“I’m a Tru-Believer.” – slogan in the film
Movies are constructed. They’re put together in an artificial process of shooting film, cutting it to pieces, and reassembling it into a new form that’s usually about two hours long.
Our lives are not constructed like that – but the lives we see in movies and on television are. Storytelling is, in its own way, artificial. Movies and TV shows – especially soap operas – present lives that never existed, and go to great lengths to keep these “lives” going.
There is a crucial scene in The Truman Show that’s all about the artificial nature of TV stories…and it’s a revelation. It is a scene of genuine emotion and love – while, at the same time, it is also about every manipulative scene you’ve ever seen in drama.
You’ll know the scene I’m talking about when you get to it. The music manipulates (listen for a “bonging” sound, like the passage of time signaling its own end), the atmosphere manipulates, and the camera angles manipulate – but at the center of this manipulation is genuine emotion. And the emotion comes from Jim Carrey.
From what we’ve seen by Carrey before he starred in this film, this shouldn’t work…but it does.
The thing is, you cannot go into The Truman Show with too many expectations, too many pre-conceived notions, or too many facts about the story – to say too much in this review would be especially non-nice on my part. At most, I will give the flavor here, try to pique your interest in seeing it. You have to get in, sit down, stay put and pay attention from Word One, because everything you see and hear is in the film for a reason. [Present-day note: This paragraph was a reaction to an intern at my newspaper who complained about the film, after he had sneaked into the theater halfway through it. He didn’t give the film the right chance, he’d missed key stuff, so he didn’t understand it, was confused and annoyed by it, and somehow this was the film’s fault. What he did actually pissed me off, but I didn’t tell him. I wrote this instead.]
All at once, this movie is both an emotionally gripping story about life, and an unblinking look at what perhaps would be the cruelest manipulation of life that can be imagined. Sounds heavy, and at times it is – but it has an ending that, for me, just soared.
It may be easy to be cynical about this film and its polarizing star. Like it or not, Jim Carrey is ridiculously famous – and that’s important to the film, which is funny, but not usually in a belly-laugh way. At both showings I attended, I heard nervous laughter.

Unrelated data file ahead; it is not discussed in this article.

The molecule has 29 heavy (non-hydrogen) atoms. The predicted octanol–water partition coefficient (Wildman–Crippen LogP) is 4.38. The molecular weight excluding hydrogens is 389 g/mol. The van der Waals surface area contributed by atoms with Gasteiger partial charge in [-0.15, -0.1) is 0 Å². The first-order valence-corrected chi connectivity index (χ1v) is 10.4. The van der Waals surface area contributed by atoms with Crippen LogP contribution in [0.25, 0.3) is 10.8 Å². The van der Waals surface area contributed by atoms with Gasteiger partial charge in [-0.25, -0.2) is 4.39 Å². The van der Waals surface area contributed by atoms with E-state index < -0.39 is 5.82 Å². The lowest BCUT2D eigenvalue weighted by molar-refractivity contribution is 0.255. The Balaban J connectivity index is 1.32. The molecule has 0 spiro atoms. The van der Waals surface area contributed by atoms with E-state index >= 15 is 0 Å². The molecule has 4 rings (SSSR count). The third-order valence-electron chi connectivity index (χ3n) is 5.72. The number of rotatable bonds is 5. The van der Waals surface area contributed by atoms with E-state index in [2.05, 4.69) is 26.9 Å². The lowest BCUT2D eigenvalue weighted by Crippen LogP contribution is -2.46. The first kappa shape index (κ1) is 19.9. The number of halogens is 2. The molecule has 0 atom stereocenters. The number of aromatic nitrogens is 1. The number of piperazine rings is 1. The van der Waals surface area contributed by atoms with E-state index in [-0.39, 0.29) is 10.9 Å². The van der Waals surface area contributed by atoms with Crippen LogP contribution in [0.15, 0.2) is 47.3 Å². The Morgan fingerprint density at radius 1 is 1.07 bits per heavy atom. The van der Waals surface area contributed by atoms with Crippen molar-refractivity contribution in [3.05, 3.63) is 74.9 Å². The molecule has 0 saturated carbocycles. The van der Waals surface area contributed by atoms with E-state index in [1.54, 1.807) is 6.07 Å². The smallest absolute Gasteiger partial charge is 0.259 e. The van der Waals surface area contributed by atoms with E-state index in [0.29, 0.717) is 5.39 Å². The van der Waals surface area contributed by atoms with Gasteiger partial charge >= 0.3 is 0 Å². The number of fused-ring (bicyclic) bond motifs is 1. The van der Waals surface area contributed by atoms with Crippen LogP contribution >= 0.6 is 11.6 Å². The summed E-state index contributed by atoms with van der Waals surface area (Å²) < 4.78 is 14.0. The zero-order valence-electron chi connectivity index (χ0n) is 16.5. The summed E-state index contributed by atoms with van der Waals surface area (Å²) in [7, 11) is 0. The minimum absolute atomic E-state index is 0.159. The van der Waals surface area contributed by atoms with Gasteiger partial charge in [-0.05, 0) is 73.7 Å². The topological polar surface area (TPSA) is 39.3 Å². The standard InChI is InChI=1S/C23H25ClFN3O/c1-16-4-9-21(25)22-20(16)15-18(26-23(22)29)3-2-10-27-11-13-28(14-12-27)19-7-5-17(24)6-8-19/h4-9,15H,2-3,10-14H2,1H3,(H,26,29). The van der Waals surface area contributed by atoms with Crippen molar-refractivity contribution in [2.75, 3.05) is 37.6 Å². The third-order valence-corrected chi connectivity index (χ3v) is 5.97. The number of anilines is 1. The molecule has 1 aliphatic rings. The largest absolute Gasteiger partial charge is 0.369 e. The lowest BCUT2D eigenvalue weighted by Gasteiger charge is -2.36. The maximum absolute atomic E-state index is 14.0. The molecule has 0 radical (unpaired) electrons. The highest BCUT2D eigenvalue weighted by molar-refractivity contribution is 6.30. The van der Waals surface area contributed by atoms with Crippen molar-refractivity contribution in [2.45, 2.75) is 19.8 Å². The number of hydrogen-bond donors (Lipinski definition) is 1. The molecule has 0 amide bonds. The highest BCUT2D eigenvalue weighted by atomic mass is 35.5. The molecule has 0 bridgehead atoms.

I also heard crying.
This movie reminds me of the Monty Python Sketch “Dull Life of a City Stockbroker.” While on his way to work, a stockbroker walks past spears thrown by jungle men, blithely boards a bus before almost getting creamed by the Frankenstein monster, buys a newspaper from a naked woman, dodges bombs that go off in the streets, rides in a driverless taxi, and sits down one desk away from wild sex at his office – and never notices the strange things happening all around him.
Carrey, as insurance salesman Truman Burbank, is one with that stockbroker – at least at the beginning. (If you watch carefully, you may see why he’s named Burbank. It’s a purely visual reference.)
The casting of this film is very smart. No one in Truman’s life is a recognizable face – with the slight exception of Laura Linney (his wife Meryl), an up-and-coming actress from Absolute Power and Congo.
The always solid Ed Harris (of The Rock and the underrated The Abyss) plays the pivotal character of Christof, who has the film’s very first line. This was a stroke of good fortune as he was cast after filming started; Dennis Hopper worked for one day on the movie but he and director Peter Weir agreed to part ways. Harris is an imposing man who brings to this character an aura of intelligence, controlled passion and caring.
I don’t think Weir (Witness, Dead Poets Society, Fearless) has ever done anything quite like this movie, but his direction here is completely assured.
I want to read the script, to see earlier drafts, to see how the story developed in the young but highly capable hands of Andrew Niccol. And I want to visit Truman’s world: the town of Seahaven, U.S.A. The world in this film is designed to an amazing depth of detail – all toward one purpose. I am sure I will write about this film again – and explain more about why this film affected me. So, go. See it all. Don’t go in late. Let yourself open up to this film, this story. The Truman Show is a complete “movie movie” experience; this sort of film is why I watch films.
There’s a particular thing I did in this review that I’m proud of, which is say next to nothing about the plot. Of course, much of that plot had been spoiled in the film’s advertising, but for me it was worth the exercise of trying to get people to understand what I was talking about without saying too much. Summing something up and calling that a review is a pet peeve of mine. (I got thinking of that again when I made this comment in this entry by greygirlbeast.)